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Iran-U.S. meeting breaks silence

Representatives from the quarreling nations met to discuss Iraq’s security.
Tuesday, May 29, 2007 | 12:00 a.m. CDT; updated 6:14 a.m. CDT, Friday, July 18, 2008

BAGHDAD, Iraq — There were no major breakthroughs Monday as U.S. and Iranian diplomats held their first formal direct talks in more than a quarter of a century to discuss security in Iraq. But no one had expected any.

At best, the envoys and their Iraqi hosts had hoped the encounter would get two longtime foes talking. On that there was some progress: Iran proposed that a “trilateral mechanism” be established to handle discussions about ways to ease the conflict in Iraq.

Iraqi officials welcomed the suggestion and emphasized that any discussions had to include them, said government spokesman Ali al-Dabbagh, who was part of the Iraqi delegation headed by national security adviser Mowaffak Rubaie.

But U.S. Ambassador Ryan Crocker was more circumspect.

“That would, of course, be a decision for Washington,” Crocker said at a news briefing inside Baghdad’s fortified Green Zone.

“My comment at the time was that that sounded very much like the meeting that we were sitting in,” he said in a separate conference call with journalists in Washington. “It was not apparent to me exactly what the distinction was between what they were proposing and what we were already doing.”

Iranian Ambassador Hassan Kazemi-Qomi did not specify what he had in mind at a news conference held at the Iranian Embassy in Baghdad.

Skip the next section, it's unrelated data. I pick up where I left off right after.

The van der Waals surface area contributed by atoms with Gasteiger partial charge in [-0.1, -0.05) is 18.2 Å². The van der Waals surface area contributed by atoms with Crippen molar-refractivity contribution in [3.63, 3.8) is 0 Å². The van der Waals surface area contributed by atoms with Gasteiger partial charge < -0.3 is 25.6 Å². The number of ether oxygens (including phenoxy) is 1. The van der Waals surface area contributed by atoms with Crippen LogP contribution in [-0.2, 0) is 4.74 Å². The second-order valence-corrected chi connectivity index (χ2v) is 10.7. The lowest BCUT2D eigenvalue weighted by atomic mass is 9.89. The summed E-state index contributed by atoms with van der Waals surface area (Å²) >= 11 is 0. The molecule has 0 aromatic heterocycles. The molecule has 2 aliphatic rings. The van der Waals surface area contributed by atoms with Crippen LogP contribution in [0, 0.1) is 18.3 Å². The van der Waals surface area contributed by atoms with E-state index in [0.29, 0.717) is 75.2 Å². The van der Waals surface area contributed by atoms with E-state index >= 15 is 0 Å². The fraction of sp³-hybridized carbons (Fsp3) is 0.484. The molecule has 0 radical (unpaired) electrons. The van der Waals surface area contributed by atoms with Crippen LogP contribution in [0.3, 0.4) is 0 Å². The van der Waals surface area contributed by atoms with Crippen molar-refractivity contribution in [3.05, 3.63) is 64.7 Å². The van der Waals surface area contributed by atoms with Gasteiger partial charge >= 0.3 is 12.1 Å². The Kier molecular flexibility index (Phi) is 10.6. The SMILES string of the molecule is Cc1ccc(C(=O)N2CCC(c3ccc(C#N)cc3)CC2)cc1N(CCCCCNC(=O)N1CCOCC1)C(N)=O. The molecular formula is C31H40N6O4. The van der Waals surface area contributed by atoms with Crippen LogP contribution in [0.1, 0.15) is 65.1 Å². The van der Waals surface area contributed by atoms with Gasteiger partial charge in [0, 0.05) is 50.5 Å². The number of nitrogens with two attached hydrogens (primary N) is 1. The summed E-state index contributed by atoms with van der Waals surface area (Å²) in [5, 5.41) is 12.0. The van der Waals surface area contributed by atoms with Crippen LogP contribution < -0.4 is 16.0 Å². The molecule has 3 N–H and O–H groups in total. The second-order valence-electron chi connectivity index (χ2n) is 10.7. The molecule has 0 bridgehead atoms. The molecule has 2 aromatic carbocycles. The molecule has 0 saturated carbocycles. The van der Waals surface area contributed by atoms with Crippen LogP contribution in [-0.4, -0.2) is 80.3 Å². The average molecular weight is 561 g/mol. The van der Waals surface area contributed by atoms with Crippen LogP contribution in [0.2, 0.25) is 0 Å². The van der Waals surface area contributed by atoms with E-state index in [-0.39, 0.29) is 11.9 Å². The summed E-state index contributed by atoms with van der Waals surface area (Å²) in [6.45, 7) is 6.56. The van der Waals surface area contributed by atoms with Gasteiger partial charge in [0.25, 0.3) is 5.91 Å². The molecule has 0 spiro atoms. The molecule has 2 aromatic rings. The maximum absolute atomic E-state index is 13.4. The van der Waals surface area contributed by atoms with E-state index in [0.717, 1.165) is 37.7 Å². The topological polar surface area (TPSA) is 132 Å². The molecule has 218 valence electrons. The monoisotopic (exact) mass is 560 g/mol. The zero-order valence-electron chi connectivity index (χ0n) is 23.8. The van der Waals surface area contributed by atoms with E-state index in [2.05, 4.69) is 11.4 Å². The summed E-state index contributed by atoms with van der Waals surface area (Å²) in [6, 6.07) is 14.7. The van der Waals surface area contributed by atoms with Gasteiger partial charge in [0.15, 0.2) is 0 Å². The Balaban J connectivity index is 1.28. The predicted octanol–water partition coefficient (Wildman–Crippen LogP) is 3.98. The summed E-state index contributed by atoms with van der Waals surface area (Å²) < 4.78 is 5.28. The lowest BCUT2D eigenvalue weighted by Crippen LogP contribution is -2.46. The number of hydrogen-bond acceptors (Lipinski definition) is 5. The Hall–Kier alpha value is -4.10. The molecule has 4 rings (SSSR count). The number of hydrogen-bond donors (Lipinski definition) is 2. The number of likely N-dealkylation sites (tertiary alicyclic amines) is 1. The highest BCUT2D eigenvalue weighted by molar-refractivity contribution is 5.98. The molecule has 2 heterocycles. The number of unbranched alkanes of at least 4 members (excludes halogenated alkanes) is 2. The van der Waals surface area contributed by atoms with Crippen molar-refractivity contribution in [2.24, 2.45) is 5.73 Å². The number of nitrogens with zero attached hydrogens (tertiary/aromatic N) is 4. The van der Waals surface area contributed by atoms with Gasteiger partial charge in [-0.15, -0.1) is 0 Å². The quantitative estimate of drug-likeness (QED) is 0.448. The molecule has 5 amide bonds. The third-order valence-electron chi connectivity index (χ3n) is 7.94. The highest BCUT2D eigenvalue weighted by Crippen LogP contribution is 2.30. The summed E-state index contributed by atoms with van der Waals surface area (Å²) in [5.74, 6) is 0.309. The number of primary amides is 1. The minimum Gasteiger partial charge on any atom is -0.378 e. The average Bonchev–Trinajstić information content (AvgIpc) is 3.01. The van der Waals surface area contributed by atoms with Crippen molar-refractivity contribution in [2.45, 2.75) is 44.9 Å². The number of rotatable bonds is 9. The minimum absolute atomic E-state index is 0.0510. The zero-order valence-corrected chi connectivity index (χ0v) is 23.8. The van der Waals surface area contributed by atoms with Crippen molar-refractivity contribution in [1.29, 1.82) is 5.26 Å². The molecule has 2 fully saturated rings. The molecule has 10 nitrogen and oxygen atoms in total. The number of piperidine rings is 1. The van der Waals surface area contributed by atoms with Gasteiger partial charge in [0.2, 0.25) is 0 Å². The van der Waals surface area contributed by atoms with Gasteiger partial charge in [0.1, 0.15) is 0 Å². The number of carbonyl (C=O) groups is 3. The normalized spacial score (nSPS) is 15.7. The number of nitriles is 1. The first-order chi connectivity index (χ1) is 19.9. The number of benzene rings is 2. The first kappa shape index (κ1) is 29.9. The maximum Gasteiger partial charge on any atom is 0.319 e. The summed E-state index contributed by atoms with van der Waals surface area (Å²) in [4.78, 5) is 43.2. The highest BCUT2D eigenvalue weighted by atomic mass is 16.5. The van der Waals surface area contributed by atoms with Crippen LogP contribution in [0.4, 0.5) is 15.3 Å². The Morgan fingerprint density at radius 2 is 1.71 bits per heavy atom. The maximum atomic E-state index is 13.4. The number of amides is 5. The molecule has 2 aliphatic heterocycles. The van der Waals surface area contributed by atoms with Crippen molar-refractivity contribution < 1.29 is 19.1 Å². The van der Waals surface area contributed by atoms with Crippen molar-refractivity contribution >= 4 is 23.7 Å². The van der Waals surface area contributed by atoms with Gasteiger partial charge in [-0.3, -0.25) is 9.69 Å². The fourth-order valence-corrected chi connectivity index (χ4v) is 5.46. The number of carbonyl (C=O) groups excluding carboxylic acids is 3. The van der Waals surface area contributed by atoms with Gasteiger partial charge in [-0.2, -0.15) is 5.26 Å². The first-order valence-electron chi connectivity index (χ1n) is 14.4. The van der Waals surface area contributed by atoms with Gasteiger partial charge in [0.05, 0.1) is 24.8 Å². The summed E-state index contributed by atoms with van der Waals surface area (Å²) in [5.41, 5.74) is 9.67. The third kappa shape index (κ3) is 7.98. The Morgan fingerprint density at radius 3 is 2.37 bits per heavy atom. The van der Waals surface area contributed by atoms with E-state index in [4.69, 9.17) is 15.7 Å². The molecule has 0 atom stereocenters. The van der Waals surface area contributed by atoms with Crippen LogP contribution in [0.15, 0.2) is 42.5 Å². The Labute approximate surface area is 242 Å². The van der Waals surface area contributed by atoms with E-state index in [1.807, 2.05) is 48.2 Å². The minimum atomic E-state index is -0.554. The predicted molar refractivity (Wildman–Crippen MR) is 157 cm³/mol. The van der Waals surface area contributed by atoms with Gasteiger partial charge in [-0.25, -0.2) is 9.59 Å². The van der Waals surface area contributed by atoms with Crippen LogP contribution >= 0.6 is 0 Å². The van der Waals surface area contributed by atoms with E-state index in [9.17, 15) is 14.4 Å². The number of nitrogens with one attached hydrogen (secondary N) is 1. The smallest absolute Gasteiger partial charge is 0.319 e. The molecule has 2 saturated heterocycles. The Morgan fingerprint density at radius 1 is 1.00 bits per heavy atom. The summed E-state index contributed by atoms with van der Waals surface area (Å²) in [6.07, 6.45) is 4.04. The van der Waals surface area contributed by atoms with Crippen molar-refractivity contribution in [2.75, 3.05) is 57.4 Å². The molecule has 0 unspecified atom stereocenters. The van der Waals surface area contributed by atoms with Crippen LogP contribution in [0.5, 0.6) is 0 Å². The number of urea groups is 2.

The meeting took place at Prime Minister Nouri al-Maliki’s office inside the high-security Green Zone and represented a reconfiguration of the Bush administration’s stance toward Iran.

The administration initially rejected proposals by the Iranians and the bipartisan Iraq Study Group in Washington to open negotiations about security in Iraq. But the U.S. administration has edged away from that stance in recent months. Its representatives attended a neighbors’ conference arranged by the Iraqi government in March at which Iran was also present, and Secretary of State Condoleezza Rice briefly exchanged pleasantries with her Iranian counterpart at a regional security meeting in Sharm el Sheik, Egypt, earlier in May.

Al-Maliki greeted the two ambassadors and led them into a conference room where their delegations sat across a long table from each other with al-Maliki at the head to exchange preliminary remarks. The Iraqi leader then left, and the meeting continued in another room.

All parties involved described the meeting as positive.

There was broad agreement on the principles governing U.S. and Iranian policy toward Iraq. Both the U.S. and Iran stated their support for a secure, stable, democratic, federal Iraq that is in control of its own security and at peace with its neighbors, Crocker said at a separate news conference inside the Green Zone.

And both sides reaffirmed their support for al-Maliki.


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